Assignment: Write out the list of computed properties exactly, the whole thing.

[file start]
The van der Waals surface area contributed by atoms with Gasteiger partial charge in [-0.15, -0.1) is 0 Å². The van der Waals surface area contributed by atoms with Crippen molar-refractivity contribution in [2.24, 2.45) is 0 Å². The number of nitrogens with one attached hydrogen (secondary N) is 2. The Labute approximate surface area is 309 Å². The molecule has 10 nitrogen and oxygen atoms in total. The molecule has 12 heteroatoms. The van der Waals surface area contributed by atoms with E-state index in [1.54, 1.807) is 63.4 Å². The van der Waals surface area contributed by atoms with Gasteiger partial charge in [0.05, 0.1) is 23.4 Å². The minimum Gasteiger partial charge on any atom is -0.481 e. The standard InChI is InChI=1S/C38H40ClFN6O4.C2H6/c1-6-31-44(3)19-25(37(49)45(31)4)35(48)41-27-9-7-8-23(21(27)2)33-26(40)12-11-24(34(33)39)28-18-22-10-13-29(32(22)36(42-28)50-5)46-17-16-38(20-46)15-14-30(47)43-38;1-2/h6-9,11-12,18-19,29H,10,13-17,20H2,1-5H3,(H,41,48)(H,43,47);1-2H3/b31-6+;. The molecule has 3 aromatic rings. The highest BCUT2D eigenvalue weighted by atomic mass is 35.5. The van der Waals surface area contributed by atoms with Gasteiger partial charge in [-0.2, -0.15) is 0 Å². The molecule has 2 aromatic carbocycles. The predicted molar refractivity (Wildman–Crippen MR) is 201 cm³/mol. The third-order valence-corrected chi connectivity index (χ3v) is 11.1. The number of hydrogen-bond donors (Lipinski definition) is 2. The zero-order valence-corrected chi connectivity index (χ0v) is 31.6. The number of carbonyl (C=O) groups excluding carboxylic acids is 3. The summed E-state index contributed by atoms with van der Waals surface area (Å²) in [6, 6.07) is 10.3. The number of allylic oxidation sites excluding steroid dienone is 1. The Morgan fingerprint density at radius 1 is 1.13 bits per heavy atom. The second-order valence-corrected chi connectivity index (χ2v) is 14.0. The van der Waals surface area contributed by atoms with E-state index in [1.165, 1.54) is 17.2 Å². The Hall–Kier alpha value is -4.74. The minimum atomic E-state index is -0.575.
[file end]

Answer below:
The van der Waals surface area contributed by atoms with Gasteiger partial charge in [-0.15, -0.1) is 0 Å². The van der Waals surface area contributed by atoms with Crippen molar-refractivity contribution in [2.24, 2.45) is 0 Å². The number of nitrogens with one attached hydrogen (secondary N) is 2. The Labute approximate surface area is 309 Å². The molecule has 10 nitrogen and oxygen atoms in total. The molecule has 12 heteroatoms. The van der Waals surface area contributed by atoms with E-state index in [1.54, 1.807) is 63.4 Å². The van der Waals surface area contributed by atoms with Gasteiger partial charge in [0.05, 0.1) is 23.4 Å². The minimum Gasteiger partial charge on any atom is -0.481 e. The standard InChI is InChI=1S/C38H40ClFN6O4.C2H6/c1-6-31-44(3)19-25(37(49)45(31)4)35(48)41-27-9-7-8-23(21(27)2)33-26(40)12-11-24(34(33)39)28-18-22-10-13-29(32(22)36(42-28)50-5)46-17-16-38(20-46)15-14-30(47)43-38;1-2/h6-9,11-12,18-19,29H,10,13-17,20H2,1-5H3,(H,41,48)(H,43,47);1-2H3/b31-6+;. The molecule has 3 aromatic rings. The highest BCUT2D eigenvalue weighted by atomic mass is 35.5. The van der Waals surface area contributed by atoms with Gasteiger partial charge in [-0.2, -0.15) is 0 Å². The molecule has 2 aromatic carbocycles. The predicted molar refractivity (Wildman–Crippen MR) is 201 cm³/mol. The third-order valence-corrected chi connectivity index (χ3v) is 11.1. The number of hydrogen-bond donors (Lipinski definition) is 2. The zero-order valence-corrected chi connectivity index (χ0v) is 31.6. The number of carbonyl (C=O) groups excluding carboxylic acids is 3. The summed E-state index contributed by atoms with van der Waals surface area (Å²) in [6, 6.07) is 10.3. The number of allylic oxidation sites excluding steroid dienone is 1. The Morgan fingerprint density at radius 1 is 1.13 bits per heavy atom. The second-order valence-corrected chi connectivity index (χ2v) is 14.0. The van der Waals surface area contributed by atoms with E-state index in [1.165, 1.54) is 17.2 Å². The Hall–Kier alpha value is -4.74. The minimum atomic E-state index is -0.575.